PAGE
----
Readers Write: Dec. 24

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12:00 a.m. Saturday, Dec. 23, 2017 Opinion

End opioid epidemic by working together

Carrie Teegardin’s recent story in The Atlanta Journal-Constitution (“Doctors and the opioid crisis: An AJC National Investigation,” News, Dec. 3) is a forceful reminder that there is a clear difference between drug dealing and medical care.

The American Medical Association unequivocally supports efforts to stop drug dealing regardless of where it occurs and has no tolerance for physicians illegally providing patients controlled substances.

At the AMA, we urge physicians to be leaders to help eliminate opioid misuse and diversion while increasing access to evidence-based care.

More than 118,000 physicians took education on responsible opioid prescribing, pain management and related areas in 2015 and 2016. And nearly 13,000 physicians became certified just in the past year to provide treatment for substance use disorders.

However, insurers must match physicians’ efforts. Health insurance plans must end policies that arbitrarily deny or restrict non-opioid, multidisciplinary therapies such as physical therapy, cognitive and behavioral care, and non-opioid pain medicines.

We must do more to ensure patients’ access to high quality care for substance use disorders, which means payers must reform their coverage policies to remove barriers and provide a full range of treatment options.

To end this epidemic, increased access to treatment must be our primary focus.

PATRICE A. HARRIS, M.D., CHAIR OF THE AMA’S OPIOID TASK FORCE

City leadership to blame for airport fiasco

The culpability for the airport-power fiasco won’t be “known” for months? Who would’ve thunk? No doubt tons of city lawyers will finalize the “truth” for the public. Airport workers did their best in a terrible situation, brought on by incompetent/corrupt city leadership.

For airliners, the air traffic control operations at the airport are very good. But for airport patrons — it’s always been mediocre at best.

“G.O.B.” handshakes and politically correct decisions will continue to cause problems for Atlanta and other big cities until the public demands better quality, regardless of hot air from social “leaders.”

E. MARTIN, PEACHTREE CITY

Why did systems fail at Hartsfield-Jackson?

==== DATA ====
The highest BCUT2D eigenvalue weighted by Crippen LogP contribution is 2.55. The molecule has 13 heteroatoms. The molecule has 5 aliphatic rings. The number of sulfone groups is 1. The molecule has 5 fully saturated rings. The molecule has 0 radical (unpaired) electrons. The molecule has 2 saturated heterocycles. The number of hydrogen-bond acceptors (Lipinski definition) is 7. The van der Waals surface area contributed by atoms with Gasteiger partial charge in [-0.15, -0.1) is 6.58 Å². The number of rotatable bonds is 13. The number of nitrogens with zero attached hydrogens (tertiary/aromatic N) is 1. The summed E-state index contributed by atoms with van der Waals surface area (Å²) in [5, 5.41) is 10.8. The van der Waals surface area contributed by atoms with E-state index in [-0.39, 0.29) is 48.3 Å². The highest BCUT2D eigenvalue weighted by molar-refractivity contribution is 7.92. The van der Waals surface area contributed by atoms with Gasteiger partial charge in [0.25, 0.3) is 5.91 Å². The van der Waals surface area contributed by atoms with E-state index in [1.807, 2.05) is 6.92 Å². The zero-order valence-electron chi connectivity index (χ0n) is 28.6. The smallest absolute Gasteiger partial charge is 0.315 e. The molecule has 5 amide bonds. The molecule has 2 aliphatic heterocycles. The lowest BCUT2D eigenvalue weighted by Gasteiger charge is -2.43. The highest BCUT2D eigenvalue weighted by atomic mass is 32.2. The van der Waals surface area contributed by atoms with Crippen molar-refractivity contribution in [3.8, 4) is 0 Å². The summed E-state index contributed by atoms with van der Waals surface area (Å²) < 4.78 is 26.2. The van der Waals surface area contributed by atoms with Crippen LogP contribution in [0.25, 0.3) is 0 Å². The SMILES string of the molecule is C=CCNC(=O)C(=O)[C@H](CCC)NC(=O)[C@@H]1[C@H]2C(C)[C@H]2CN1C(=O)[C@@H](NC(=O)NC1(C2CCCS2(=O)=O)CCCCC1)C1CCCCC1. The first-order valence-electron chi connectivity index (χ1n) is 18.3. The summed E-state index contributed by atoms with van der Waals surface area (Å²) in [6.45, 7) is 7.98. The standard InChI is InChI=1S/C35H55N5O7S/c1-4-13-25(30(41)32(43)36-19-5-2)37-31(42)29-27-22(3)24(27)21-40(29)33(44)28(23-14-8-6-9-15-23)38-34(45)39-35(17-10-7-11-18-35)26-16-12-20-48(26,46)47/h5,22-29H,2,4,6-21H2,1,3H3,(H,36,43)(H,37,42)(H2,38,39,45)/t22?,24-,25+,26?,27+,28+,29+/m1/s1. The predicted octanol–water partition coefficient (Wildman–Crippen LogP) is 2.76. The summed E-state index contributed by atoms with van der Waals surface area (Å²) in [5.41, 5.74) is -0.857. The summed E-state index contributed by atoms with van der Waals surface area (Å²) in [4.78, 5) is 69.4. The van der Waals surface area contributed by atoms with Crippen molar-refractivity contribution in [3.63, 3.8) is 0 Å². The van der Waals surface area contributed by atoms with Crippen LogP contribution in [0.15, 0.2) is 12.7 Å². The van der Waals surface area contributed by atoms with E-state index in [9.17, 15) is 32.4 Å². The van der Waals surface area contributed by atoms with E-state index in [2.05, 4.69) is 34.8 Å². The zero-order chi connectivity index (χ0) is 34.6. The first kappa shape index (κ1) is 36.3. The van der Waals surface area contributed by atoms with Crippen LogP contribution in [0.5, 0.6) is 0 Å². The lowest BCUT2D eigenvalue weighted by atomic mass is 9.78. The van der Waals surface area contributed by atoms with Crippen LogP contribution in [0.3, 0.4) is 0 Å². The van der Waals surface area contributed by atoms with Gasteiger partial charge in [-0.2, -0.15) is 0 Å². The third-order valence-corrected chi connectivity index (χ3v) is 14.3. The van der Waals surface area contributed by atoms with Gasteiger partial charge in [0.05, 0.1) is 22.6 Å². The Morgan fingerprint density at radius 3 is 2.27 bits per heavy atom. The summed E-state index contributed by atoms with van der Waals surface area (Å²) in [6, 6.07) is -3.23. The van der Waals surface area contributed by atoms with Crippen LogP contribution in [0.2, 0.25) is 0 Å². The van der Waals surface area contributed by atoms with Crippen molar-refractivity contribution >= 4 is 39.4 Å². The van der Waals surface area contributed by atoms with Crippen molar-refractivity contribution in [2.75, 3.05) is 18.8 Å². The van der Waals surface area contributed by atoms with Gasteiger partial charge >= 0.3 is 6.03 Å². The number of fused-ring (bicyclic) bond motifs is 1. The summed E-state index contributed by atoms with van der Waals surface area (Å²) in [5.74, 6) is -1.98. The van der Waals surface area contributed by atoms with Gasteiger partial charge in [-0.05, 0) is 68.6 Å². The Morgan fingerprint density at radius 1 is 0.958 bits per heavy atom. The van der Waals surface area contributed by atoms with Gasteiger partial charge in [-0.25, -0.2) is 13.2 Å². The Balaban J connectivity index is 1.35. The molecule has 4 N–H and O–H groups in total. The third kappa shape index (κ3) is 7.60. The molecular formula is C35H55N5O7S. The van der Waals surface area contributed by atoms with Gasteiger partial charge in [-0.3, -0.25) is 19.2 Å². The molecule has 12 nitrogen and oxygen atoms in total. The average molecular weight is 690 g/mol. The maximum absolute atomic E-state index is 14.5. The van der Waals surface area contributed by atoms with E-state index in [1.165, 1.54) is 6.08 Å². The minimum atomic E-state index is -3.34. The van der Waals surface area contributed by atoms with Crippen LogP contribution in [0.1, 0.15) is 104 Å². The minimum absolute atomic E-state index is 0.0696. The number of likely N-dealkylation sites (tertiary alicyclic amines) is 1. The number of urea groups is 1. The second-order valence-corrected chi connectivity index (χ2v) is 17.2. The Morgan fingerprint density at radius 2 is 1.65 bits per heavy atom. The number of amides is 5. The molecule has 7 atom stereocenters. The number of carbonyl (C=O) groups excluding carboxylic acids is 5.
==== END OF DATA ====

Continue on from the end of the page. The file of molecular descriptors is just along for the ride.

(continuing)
Finally the curtain is about to fall on the Reed administration and from the looks of things, not a minute too soon. It has been a bad play from the start.

The power outage that turned into a fiasco at the Atlanta airport has more to do about the city’s lack of leadership than a fire on the utilities side of things. Travelers left in the dark (both literally and figuratively) for hours on end. Smoke pouring into some concourses. Airport employees as panicked and dumbstruck (if they could speak up, they didn’t) as anybody on-site. Are emergency plans not reviewed and practiced? Who’s in charge at Hartsfield Jackson? The mayor’s brother-in-law?

Where were the standby systems? The design of such a facility has many provisions for standby power that will keep minimum safe lighting and life safety systems operational hours or even days without a utility company (Georgia Power in this case) system supply. Did these systems fail also? All of them? If so, why, and who is charged with the operation and maintenance of said systems? The mayor’s uncle?

BRIAN CARROLL, SMYRNA

Vote for tax reform bill morally bankrupt

When I wrote to Sen. David Perdue to express my opposition to the new tax “reform” bill, he responded by stating that he considered “tackling our national debt crisis” was a priority for him. This, of course, makes me wonder how he can support the new tax bill, considering that it is projected to add $1.5 trillion to the deficit. Apparently Perdue’s plan to “tackle” the debt is to put even more burdens on the poor and middle-class, while giving his cronies huge tax breaks. Within months, he undoubtedly will be pointing to the deficit as a reason for cutting Social Security, Medicare and Medicaid. This is the height of hypocrisy and is a morally bankrupt position.

HELEN DILLON FREED, DECATUR

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